Why a default threat won't spike ratesOctober 4, 2013: 5:00 AM ET
Even in a default, many investors would see Treasuries as safer than stocks.
FORTUNE -- As Congress seems nowhere closer to resolving the nation's budget problems on day four of the government shutdown, federal officials have raised fresh warnings the U.S. could default on its debt.
Credit markets could freeze, the dollar's value could spiral, and U.S. interest rates could skyrocket, the U.S. Treasury Department warned Thursday. If Congress fails to lift the debt ceiling, the U.S. would have a financial crisis even worse than the one in 2008.
All this obviously sounds very bad, but it's hard to say what could happen or if we should even believe the Treasury Department. After all, a U.S. default is unprecedented. If Americans believe House Speaker John Boehner and most on Wall Street, the U.S. won't default at all.
But in the off chance it does, investors would likely still buy up the nation's debt, at least for a short while. Bond yields may rise some at first, but not by much -- if anything, they'll likely fall.
When the U.S. struggled to raise the debt limit in 2011, investors flocked to safety in U.S. Treasuries. Even after Standard & Poor's stripped the country of its stellar triple A rating, investors pulled out of risky stocks and most commodities and sought liquidity in the U.S. debt market. Yields on the 10-year note fell to 2.32% -- at the time, the lowest level since January 2009.
Of course, the economy in 2013 is far different from 2011. Even then, a default wouldn't ruin investor appetite for U.S. debt because it would give the U.S. Federal Reserve less reason to scale down its stimulus program. Recall last month when Wall Street was almost certain the central bank would slow down its $85 million a month bond buying program only to surprise markets when it didn't. Fed Chief Ben Bernanke cited several reasons, including doubts Washington could get its act together and avoid a government shutdown. As it turns out, Bernanke was right, and he may turn out to be the unassuming hero.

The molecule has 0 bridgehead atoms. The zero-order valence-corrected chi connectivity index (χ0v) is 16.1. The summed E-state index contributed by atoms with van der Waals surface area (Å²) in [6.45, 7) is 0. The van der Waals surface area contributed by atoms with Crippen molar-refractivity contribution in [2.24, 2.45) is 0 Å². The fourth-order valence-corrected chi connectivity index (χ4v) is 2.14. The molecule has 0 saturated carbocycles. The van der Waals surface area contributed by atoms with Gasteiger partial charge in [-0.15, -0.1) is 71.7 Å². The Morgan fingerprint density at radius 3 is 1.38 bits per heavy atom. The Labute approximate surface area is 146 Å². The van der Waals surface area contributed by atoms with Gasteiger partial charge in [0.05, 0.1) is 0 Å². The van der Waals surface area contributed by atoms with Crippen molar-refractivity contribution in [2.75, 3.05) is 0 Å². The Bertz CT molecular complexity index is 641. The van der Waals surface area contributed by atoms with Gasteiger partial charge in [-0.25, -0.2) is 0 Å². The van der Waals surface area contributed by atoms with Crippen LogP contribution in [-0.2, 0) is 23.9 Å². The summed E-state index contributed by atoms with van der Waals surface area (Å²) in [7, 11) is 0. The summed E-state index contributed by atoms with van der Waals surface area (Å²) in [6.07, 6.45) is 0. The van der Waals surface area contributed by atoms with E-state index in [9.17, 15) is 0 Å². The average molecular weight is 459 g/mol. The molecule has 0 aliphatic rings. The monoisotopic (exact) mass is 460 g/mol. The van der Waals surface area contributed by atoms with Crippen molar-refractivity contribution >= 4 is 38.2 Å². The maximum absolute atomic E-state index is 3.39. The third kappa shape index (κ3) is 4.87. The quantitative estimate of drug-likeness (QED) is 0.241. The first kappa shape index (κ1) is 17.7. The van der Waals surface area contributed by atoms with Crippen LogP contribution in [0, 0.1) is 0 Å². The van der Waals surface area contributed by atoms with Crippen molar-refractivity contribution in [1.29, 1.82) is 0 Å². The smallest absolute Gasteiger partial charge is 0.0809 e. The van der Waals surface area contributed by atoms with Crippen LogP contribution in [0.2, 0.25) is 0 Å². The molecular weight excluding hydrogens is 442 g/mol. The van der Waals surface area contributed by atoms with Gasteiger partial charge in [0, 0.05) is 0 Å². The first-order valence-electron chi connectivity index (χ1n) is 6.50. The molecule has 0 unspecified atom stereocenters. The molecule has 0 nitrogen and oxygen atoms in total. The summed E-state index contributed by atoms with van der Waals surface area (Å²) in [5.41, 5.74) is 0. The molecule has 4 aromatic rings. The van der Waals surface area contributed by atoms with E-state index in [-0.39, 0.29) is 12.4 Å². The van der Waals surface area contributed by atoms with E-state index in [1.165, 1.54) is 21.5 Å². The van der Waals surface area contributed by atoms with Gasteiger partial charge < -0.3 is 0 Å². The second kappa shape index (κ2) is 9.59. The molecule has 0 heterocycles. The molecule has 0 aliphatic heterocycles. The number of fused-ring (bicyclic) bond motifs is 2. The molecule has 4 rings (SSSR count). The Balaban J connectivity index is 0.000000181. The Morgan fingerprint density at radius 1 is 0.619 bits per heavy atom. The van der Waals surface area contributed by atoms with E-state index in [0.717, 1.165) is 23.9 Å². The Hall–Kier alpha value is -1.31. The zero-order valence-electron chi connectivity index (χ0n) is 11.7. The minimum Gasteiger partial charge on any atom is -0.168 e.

Since the government partially shut down Tuesday, yields on the 10-year note have fallen to a seven-week low to 2.61%.
More than that, the market will likely interpret a default as temporary if Congress is slower to raise the borrowing limit. Investors would take it as symptomatic of political gridlock rather than anything financially wrong with the country, says David Ader, head of U.S. government-bond strategy at CRT Investment Banking. In August, he forecast the 10-year note would fall to 1.15% by year-end.
"It's about politics, it's not that the money isn't there."